IMF Recommends Harsh Tax Measures for a Bailout Package

The policy level talks between Pakistan and the International Monetary Fund are set to continue until November 20. These talks focus on the country’s policies regarding the economy’s salvation from the present crisis.

The fund is about to award a bailout package to Pakistan to protect it against defaulting on international payments. To make the country able to redeem the package in future, the global monetary organization prescribes certain policy measures, that after negotiations, become binding on the recipient of the package.

The IMF has recommended several measures that are not going to bode well for the public and ultimately the government, as they tend to enhance the inflation and reduce the purchasing power of the citizens.


Bailout Package: Pakistan, IMF to Start Policy Level Talks From Tuesday

Steep Fiscal Adjustment

The fund has asked the government for a fiscal adjustment to cut on the budget deficit at around 3.5 percent of the GDP when its package ends.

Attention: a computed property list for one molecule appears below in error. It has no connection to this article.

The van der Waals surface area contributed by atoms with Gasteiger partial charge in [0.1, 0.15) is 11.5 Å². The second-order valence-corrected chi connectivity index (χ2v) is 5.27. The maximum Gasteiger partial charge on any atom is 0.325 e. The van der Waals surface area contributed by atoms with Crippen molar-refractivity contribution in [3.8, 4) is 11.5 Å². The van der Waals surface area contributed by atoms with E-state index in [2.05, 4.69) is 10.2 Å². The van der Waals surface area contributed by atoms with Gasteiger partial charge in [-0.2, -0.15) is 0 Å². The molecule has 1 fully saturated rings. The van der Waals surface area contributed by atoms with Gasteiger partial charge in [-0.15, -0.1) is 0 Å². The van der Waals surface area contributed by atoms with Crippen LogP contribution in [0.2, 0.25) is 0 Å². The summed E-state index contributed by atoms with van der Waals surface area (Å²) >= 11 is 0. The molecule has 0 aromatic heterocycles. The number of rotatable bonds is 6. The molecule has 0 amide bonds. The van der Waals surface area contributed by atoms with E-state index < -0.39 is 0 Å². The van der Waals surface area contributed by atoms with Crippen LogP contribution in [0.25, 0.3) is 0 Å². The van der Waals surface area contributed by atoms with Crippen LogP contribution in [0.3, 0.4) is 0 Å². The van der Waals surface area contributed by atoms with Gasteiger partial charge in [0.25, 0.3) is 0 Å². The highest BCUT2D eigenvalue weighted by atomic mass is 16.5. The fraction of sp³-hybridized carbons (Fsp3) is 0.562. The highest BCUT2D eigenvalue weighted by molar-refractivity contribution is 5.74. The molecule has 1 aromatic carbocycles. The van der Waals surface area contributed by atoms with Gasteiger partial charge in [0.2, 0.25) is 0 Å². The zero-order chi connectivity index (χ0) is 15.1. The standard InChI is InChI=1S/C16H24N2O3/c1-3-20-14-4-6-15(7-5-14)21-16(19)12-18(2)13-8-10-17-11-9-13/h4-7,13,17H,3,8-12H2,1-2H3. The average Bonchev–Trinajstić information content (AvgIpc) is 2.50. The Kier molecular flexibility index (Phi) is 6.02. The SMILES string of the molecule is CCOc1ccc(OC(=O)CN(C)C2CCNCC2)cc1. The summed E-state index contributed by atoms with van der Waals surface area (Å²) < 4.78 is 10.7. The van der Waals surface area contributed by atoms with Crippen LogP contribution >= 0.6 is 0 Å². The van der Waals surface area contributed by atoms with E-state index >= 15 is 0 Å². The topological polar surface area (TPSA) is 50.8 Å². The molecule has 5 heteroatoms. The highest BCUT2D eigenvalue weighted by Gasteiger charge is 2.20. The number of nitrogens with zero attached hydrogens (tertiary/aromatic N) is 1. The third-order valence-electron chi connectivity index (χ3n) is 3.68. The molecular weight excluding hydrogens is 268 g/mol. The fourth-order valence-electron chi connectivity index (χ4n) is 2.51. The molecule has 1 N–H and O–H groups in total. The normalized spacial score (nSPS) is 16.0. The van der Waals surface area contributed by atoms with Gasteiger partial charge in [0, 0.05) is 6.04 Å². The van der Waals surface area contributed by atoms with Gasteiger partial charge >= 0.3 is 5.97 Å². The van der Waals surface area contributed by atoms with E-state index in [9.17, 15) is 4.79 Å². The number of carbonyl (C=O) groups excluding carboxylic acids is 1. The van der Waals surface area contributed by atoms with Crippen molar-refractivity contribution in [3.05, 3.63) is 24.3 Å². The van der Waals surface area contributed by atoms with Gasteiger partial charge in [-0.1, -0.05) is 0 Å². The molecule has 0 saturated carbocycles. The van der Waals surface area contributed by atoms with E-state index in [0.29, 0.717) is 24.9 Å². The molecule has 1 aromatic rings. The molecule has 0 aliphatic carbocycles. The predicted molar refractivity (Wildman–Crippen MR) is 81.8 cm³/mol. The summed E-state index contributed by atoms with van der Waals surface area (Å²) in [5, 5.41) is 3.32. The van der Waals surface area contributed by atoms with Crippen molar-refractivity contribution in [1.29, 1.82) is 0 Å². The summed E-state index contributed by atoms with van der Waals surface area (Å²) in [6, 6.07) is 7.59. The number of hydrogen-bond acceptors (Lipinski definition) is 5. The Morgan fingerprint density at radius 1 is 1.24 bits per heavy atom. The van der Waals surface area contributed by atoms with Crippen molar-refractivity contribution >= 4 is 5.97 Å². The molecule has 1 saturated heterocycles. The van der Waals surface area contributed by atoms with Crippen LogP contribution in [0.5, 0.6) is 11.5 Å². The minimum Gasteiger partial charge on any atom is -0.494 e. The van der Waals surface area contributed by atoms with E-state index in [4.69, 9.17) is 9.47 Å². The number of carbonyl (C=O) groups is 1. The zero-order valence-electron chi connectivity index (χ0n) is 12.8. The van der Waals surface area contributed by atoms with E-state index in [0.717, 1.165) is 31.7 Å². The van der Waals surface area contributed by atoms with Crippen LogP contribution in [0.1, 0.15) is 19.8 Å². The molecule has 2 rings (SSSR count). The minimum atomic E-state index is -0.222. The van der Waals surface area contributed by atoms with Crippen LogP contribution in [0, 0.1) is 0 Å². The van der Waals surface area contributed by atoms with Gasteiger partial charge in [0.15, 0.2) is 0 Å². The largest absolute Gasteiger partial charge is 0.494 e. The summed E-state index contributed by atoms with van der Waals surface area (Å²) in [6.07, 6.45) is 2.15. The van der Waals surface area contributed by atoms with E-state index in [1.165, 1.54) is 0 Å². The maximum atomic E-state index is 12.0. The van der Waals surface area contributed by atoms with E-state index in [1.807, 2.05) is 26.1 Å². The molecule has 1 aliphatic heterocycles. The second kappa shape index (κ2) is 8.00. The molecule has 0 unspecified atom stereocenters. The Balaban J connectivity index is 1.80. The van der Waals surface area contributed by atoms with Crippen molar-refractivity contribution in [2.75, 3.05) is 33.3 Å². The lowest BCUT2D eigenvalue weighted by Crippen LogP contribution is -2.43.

The only way to bring about this adjustment is by increasing taxes, as there is lesser room to cut on the expenditures side. Therefore, the IMF has asked the government to introduce new taxes valuing around Rs. 160 billion. It has recommended increasing the standard general sales tax (GST) to 18 percent.

Moreover, the fund has reportedly prescribed the tax-to-GDP ratio of 0.4 percent to achieve the target tax revenue as part of a steep fiscal adjustment.

The fund has sought a strategy from the Federal Board of Revenue (FBR) for releasing tax funds before the end of policy talks. The IMF has also suggested improving revenue collection at the import stage amid 26 percent rupee depreciation this year and further devaluation under the program.

Reportedly, the government is trying to determine the tax target as per the minimum 12.5 percent nominal GDP growth rate.

The overall impact of the increased taxes, gains from the currency devaluation, and administrative efforts is projected to be at 0.9 percent of the GDP.

It needs to be mentioned here that Pakistan has not approved these demands yet. If the government implements the IMF recommendations, balancing the direct and indirect taxes is going to be a big challenge.

Via: Tribune

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